(Closed) FI has decided to quit…now what?

posted 6 years ago in Emotional
Post # 3
Member
2167 posts
Buzzing bee
  • Wedding: May 2014

@nony:  I think you should give him a chance to follow through on his efforts to change, especially since you say you adore him and want to marry him one day. Also, Al-Anon is more for loved ones of alcoholics who need support. AA is for those who have a desire to stop drinking. 

Post # 4
Member
7437 posts
Busy Beekeeper
  • Wedding: February 2013

@sillysillybee:  +1 Give him the opportunity to follow through with professional help. It’a good he can even admit there is a problem that needs to be fixed.

Post # 5
Member
1654 posts
Bumble bee
  • Wedding: August 2015

I agree with PPs. It is going to be a hard road for him, and don’t be too disappointed if he has a couple of relapses along the way. I feel like it would be really hard for him to stop but the fact that he recognizes that there’s a problem, coupled with the fact that he’s thinking about his future (and yours), there is a lot of hope. 

Good luck and stay strong!

Post # 6
Member
79 posts
Worker bee

As the previous poster informed you , your Fiance would want to attend Alcoholics Anonymous (AA).  You would want to attend Al-Anon to meet others who have loved ones with an alcohol problem.  They can teach you how not to be an enabler, though it looks like you are capable of tough love.  If you love this man, support him but make it clear to him that if he does not change, you are walking.

Post # 7
Member
8041 posts
Bumble Beekeeper
  • Wedding: December 2013

@nony:  I think the fact that he was able to almost quit before, and that he realized what a mistake he made last night is a good thing. As they say, admitting you have a problem is a huge first step.

I would be inclined to let him follow through on his promise, and possibly help him avoid temptation… like don’t go out to bars and suggest he doesn’t do that with his friends.

Everyone gets drunk once in a while but yeah it does sound like he goes a bit overboard!

Post # 8
Member
1177 posts
Bumble bee
  • Wedding: June 2013

I would give him a chance to follow through and see how it goes. Be prepared for some relapses along the way. Very few manage to quit and never relapse. And definitely go to Al-Anon.

Post # 9
Member
190 posts
Blushing bee
  • Wedding: September 2013

Make sure you go to Al-Anon.  That’s what it’s really for.  Then decided.  I think you should give him a chance if you were ready to marry the guy.

Post # 10
Member
882 posts
Busy bee
  • Wedding: September 2013

Alcoholism is a life long disease.  Your Fiance needs to get honest and real with himself and you regarding recovery.  No one is a “former alcoholic.”  You are either an alcoholic or you are not. His father is in recovery with 25 years of sobriety.  

Living with an alcoholic who is in recovery is better than living with one who isn’t but it is a long road and a big commitment.  It is hard and the threat of relapse will always be there.  You need to consider the level of trust you have in your Fiance to actually follow through.  All is not lost for you but I would consider holding the wedding until you can see where this is going.  It is alot easier to say you are quitting than it is to actually quit.  I wish the best for you both.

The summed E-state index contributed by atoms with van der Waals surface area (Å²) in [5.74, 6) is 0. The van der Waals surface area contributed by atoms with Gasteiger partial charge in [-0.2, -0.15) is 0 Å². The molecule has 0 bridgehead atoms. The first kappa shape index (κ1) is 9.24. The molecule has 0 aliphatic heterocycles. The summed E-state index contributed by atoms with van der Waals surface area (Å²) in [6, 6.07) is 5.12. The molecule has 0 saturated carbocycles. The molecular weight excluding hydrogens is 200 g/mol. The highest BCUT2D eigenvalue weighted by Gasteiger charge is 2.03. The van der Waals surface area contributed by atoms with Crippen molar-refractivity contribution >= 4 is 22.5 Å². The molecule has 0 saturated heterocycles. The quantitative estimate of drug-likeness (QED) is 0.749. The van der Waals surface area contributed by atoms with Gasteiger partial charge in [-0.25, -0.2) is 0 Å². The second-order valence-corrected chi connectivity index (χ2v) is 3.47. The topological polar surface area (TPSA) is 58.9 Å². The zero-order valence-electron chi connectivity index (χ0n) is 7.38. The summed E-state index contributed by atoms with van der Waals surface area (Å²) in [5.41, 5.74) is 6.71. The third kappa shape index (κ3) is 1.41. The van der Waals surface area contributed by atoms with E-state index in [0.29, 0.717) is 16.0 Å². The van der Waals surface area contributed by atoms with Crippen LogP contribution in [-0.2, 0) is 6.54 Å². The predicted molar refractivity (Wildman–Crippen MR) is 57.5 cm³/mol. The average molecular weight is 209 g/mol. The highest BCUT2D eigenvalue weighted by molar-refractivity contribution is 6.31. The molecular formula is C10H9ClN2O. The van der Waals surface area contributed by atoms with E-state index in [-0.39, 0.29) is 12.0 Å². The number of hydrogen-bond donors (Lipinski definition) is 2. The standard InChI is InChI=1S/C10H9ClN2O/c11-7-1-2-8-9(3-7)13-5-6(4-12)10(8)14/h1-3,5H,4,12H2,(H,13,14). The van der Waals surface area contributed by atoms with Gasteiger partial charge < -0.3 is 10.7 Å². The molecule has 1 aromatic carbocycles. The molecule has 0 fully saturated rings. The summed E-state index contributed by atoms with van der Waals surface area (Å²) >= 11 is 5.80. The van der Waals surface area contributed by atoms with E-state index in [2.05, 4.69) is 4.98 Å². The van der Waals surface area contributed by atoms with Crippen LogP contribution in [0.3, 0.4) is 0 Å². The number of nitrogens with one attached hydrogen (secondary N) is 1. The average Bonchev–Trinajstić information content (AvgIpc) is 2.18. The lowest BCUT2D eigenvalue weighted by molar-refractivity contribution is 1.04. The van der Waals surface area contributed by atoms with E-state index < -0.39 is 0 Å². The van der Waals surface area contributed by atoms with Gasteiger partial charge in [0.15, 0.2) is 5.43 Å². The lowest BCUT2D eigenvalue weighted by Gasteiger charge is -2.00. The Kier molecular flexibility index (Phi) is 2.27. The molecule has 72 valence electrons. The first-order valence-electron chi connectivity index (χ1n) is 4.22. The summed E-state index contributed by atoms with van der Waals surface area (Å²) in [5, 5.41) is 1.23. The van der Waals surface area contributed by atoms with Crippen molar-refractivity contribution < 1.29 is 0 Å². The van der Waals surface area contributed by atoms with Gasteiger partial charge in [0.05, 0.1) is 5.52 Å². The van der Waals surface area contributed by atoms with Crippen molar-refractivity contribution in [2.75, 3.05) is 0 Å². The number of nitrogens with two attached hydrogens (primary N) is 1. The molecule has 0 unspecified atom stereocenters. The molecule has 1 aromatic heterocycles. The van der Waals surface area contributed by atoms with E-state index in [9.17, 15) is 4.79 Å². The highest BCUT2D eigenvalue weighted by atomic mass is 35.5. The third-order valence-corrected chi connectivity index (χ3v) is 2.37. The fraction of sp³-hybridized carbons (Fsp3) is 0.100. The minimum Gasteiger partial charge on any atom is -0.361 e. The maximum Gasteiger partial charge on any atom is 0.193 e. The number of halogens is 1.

Post # 11
Member
438 posts
Helper bee

@nony:  Sorry you are going through this, I think you should give him the chance to prove he can do this, it sounds like he is serious about it as he hasn’t hesitated in contacting the right people for help and seeking the support of his dad who will have the best info to give him as he has dont it too.

The only thing you can do to support him is be there the rest he must do on his own as hard as it is, but you just being there will be enough :]

I’m sending you and your Fiance strength and good wishes :]

Post # 12
Member
7647 posts
Bumble Beekeeper
  • Wedding: July 2012

@nony:  If he is making the step to getting help, I would stick around to see it through, if it does. I don’t be too hard on him right now, but just love and support him and only be firm when you have to be. Attend meetings and counseling with him if you can. He needs to figure this out.

Post # 13
Member
260 posts
Helper bee
  • Wedding: April 2013

It’s great that he realizes he has a serious problem. Al Anon is a support group for individuals who have family members/significant others are struggle with addiction. You should consider going and also attend counseling with him if you. You might also want to consider individual counseling for yourself. Addiction is a long road and you have to decide if you are willing to travel that road with him.

Post # 14
Member
2691 posts
Sugar bee
  • Wedding: October 2015

@nony:  I think you should give him a chance to follow through on this new course of action, but make it very clear that this makes any back slide completely unacceptable.

Post # 15
Member
624 posts
Busy bee

Oh dear!  I was married to someone like this for nearly twenty years.  The promises to stop – yes they sounded good but they never happened.  He got more and more abusive to both me and our children.  He spent our money, we were continually in debt and I was constantly worrying about the future and what would happen.  I had to be on anti-depressants to just get through the day, to put up with his drinking, spending, swearing, abuse and whoring. 

If only I had stopped listening to his empty promises to give up earlier……

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